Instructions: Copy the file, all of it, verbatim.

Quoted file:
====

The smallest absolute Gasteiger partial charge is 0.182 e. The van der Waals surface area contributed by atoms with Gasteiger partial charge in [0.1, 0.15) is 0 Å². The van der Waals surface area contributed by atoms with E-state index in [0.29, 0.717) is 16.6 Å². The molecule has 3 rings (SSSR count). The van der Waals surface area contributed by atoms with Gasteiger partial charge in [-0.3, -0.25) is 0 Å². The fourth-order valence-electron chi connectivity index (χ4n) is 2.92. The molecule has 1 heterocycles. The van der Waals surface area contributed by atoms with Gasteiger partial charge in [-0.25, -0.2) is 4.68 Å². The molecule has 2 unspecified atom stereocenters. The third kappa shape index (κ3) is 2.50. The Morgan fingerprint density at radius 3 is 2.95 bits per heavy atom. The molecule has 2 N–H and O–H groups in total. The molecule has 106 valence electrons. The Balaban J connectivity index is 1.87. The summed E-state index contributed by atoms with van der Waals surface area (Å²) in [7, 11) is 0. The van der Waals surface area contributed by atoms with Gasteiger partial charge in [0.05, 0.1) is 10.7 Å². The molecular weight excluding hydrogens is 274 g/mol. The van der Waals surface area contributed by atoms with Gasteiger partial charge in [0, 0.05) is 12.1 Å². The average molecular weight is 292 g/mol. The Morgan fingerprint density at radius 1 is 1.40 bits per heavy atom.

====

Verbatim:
The smallest absolute Gasteiger partial charge is 0.182 e. The van der Waals surface area contributed by atoms with Gasteiger partial charge in [0.1, 0.15) is 0 Å². The van der Waals surface area contributed by atoms with E-state index in [0.29, 0.717) is 16.6 Å². The molecule has 3 rings (SSSR count). The van der Waals surface area contributed by atoms with Gasteiger partial charge in [-0.3, -0.25) is 0 Å². The fourth-order valence-electron chi connectivity index (χ4n) is 2.92. The molecule has 1 heterocycles. The van der Waals surface area contributed by atoms with Gasteiger partial charge in [-0.25, -0.2) is 4.68 Å². The molecule has 2 unspecified atom stereocenters. The third kappa shape index (κ3) is 2.50. The Morgan fingerprint density at radius 3 is 2.95 bits per heavy atom. The molecule has 2 N–H and O–H groups in total. The molecule has 106 valence electrons. The Balaban J connectivity index is 1.87. The summed E-state index contributed by atoms with van der Waals surface area (Å²) in [7, 11) is 0. The van der Waals surface area contributed by atoms with Gasteiger partial charge in [0.05, 0.1) is 10.7 Å². The molecular weight excluding hydrogens is 274 g/mol. The van der Waals surface area contributed by atoms with Gasteiger partial charge in [0, 0.05) is 12.1 Å². The average molecular weight is 292 g/mol. The Morgan fingerprint density at radius 1 is 1.40 bits per heavy atom.